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  1. To arrive at an answer, Mr Harris combs through what remains of our pre-internet lives, separating the things we will carry forward into the connected world from the worthy things we may leave behind. Our insatiable appetites for information, stimulation, validation will come with us. But when all those wants are met no sooner than they have been felt, the knowledge of what it is to be left unfulfilled may not.

What does the last sentence ending with 'may not' mean?

  1. Only by doing this can the last generation to know a pre-internet world ensure that those who come after appreciate what has been lost.

Is 'to know' a predicate? Where is the subject after aux verb 'can'? Where is the subject of predicate 'ensure'?

The grammar of these sentences is so tricky for me. Could any native speaker help me? Are there any great advanced English grammar books can be recommended?

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    I haven't read The Economist in a while, but those are two of the worst sentences (in terms of meaning and tendency, not grammaticality) I think I've ever seen it publish. Are both examples from the same article? – Sven Yargs Aug 7 '15 at 6:36
  • I agree, but it not surprising since most economists take themselves too seriously. – jiggunjer Aug 7 '15 at 6:38
  • @YingYi The articles themselves would not be confused (the author would be, who knows), but rather confusing. – Joost Kiefte Aug 7 '15 at 7:11
  • I would say that (1) is ambiguous to the point of being actually ungrammatical. May not what? May not be met? May not be felt? [It could be the result of poor editing, I suppose.] – Andrew Leach Aug 7 '15 at 7:15
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    After may not, come with us (from the previous sentence) has been elided. The come with us, in turn, was building on the sentence before that: "Mr. Harris combs through what remains of our pre-Internet lives, separating the things we will carry forward into the connected world from the worthy things we may leave behind. Our insatiable appetites ... will come with us ... but the knowledge of what it is to be left unfulfilled may not [come with us]." – pyobum Aug 7 '15 at 8:01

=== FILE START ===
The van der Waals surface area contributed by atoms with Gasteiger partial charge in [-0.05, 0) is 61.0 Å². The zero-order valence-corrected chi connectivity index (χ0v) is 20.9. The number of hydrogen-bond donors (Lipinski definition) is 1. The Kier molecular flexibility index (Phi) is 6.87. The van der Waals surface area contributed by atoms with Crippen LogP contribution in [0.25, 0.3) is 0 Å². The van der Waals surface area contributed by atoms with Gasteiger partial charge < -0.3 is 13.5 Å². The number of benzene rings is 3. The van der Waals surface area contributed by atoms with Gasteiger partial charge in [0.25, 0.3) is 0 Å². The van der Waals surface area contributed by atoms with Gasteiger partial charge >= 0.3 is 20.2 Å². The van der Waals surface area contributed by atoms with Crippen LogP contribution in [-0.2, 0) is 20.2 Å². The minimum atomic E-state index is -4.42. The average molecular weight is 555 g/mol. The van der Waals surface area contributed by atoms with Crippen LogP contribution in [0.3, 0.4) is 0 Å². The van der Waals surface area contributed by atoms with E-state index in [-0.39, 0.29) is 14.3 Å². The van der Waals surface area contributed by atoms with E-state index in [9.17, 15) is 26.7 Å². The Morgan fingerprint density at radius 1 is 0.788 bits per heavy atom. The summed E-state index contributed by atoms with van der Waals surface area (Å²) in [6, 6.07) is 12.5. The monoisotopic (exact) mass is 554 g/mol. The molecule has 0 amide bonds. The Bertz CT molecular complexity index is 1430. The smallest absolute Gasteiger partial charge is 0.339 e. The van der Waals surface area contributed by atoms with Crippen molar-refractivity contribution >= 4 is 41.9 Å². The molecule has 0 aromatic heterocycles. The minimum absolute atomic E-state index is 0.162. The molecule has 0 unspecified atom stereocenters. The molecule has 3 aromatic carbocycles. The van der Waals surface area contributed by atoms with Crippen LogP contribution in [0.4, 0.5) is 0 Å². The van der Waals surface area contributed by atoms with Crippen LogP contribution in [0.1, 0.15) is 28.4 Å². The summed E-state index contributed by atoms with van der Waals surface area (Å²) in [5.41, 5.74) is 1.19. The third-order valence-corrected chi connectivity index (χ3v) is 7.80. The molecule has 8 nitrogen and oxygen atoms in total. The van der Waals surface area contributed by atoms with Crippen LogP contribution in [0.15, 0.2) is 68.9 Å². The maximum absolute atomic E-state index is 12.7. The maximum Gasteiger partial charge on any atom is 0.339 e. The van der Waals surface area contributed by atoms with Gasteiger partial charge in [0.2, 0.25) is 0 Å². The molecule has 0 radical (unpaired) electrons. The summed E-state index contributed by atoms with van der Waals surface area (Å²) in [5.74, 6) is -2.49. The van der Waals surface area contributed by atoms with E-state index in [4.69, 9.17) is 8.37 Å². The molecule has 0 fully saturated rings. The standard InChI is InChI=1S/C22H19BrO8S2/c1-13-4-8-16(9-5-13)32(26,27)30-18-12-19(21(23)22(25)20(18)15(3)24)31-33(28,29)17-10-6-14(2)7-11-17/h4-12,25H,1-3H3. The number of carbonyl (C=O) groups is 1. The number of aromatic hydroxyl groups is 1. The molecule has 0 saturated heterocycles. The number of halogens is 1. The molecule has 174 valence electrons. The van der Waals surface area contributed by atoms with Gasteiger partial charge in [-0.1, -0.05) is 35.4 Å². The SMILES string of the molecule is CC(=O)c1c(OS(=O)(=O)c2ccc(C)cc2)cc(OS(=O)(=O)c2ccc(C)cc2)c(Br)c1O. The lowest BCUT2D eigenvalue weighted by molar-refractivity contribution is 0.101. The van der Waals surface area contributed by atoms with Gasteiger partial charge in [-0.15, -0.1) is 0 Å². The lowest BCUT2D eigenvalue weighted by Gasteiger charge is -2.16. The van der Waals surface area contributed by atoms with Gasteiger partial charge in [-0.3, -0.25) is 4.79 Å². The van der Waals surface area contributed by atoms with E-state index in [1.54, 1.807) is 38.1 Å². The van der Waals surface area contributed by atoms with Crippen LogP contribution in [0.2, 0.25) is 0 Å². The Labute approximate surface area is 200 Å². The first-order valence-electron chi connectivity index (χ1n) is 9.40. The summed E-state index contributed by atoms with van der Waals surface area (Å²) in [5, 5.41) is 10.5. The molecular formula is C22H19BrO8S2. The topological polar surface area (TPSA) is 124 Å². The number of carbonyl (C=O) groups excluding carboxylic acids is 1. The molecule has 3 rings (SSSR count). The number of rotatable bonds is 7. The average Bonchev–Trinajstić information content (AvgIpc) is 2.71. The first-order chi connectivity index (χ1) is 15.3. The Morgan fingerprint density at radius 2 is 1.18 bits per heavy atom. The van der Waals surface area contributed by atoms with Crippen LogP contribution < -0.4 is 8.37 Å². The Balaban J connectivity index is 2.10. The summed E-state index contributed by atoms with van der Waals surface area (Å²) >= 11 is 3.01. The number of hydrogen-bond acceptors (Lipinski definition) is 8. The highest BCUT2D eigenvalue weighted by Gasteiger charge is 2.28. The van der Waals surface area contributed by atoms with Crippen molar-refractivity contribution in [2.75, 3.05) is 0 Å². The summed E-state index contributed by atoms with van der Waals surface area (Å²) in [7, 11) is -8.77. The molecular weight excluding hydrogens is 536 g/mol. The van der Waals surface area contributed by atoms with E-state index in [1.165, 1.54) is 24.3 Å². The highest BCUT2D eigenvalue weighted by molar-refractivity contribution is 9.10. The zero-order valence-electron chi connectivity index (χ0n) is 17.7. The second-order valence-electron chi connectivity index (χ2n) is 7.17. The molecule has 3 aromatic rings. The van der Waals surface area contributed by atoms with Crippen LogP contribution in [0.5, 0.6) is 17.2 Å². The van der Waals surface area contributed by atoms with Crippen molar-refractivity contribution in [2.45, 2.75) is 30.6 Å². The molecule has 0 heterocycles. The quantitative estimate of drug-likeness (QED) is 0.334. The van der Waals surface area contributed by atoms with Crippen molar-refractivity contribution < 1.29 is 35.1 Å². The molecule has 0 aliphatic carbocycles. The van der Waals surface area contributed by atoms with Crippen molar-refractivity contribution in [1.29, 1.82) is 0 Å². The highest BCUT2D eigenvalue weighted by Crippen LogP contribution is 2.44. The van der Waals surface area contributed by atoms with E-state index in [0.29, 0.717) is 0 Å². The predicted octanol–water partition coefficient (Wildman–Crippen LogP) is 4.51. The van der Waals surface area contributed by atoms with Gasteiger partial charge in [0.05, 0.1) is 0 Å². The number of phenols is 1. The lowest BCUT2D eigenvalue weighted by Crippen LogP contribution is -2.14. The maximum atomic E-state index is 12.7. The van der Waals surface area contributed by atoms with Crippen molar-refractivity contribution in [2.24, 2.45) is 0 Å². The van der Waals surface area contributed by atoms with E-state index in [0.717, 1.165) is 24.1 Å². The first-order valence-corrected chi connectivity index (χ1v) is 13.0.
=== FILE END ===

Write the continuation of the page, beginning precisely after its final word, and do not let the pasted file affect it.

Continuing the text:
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Our insatiable appetites for information, stimulation, validation will come with us. But when all those wants are met no sooner than they have been felt, the knowledge of what it is to be left unfulfilled may not.

So, this sentence is not very well-written; I don't blame you for being confused by it.

  • the noun "want" normally means a deficiency or a lack; but in this case it means a desire.
  • the sense of "wants are met no sooner than they have been felt" is backward; the author meant to write, "wants are no sooner felt than met", or "wants are met as soon as they are felt".
  • the "may not" at the end is elliptical for "may not come with us". This would be fine, except that the sentence is pretty long and complicated, so there's too much between the "may not" and the original verb phrase that is here being elided.
  • the phrasing is appropriate for a warning about the downsides of technological advance, but then it doesn't make any sort of case for why we would want to retain the knowledge of what it's like to be unfulfilled. I'm actually still not sure whether the author views it as a good thing (and chose poor phrasing) or as a bad thing (and argued it poorly). I can only hope that it's clearer in context.

The overall intended meaning of this sentence is, "When our desires for information, stimulation, validation are all instantly satisfied, we will no longer know what it's like to be unfulfilled."


Only by doing this can the last generation to know a pre-internet world ensure that those who come after appreciate what has been lost.

Is 'to know' a predicate? Where is the subject after aux verb 'can'? Where is the subject of predicate 'ensure'?

"To know" by itself is not a predicate, since it has a direct object, namely "a pre-internet world". The whole phrase "to know a pre-internet world" is a modifier in the larger phrase "the last generation to know a pre-internet world", meaning "the last generation that knew a pre-internet world".

"The last generation to know a pre-internet world" is also the answer to your other questions: it's the subject of "can […] ensure that those who come after appreciate what has been lost".

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  1. Instant gratification of all our needs will make us insensitive to the feeling of need. E.g. if you can eat at every moment of the day, you will probably do so every time you get"hungry", but what it feels to be really hungry (being without sustenance for days) will be lost.
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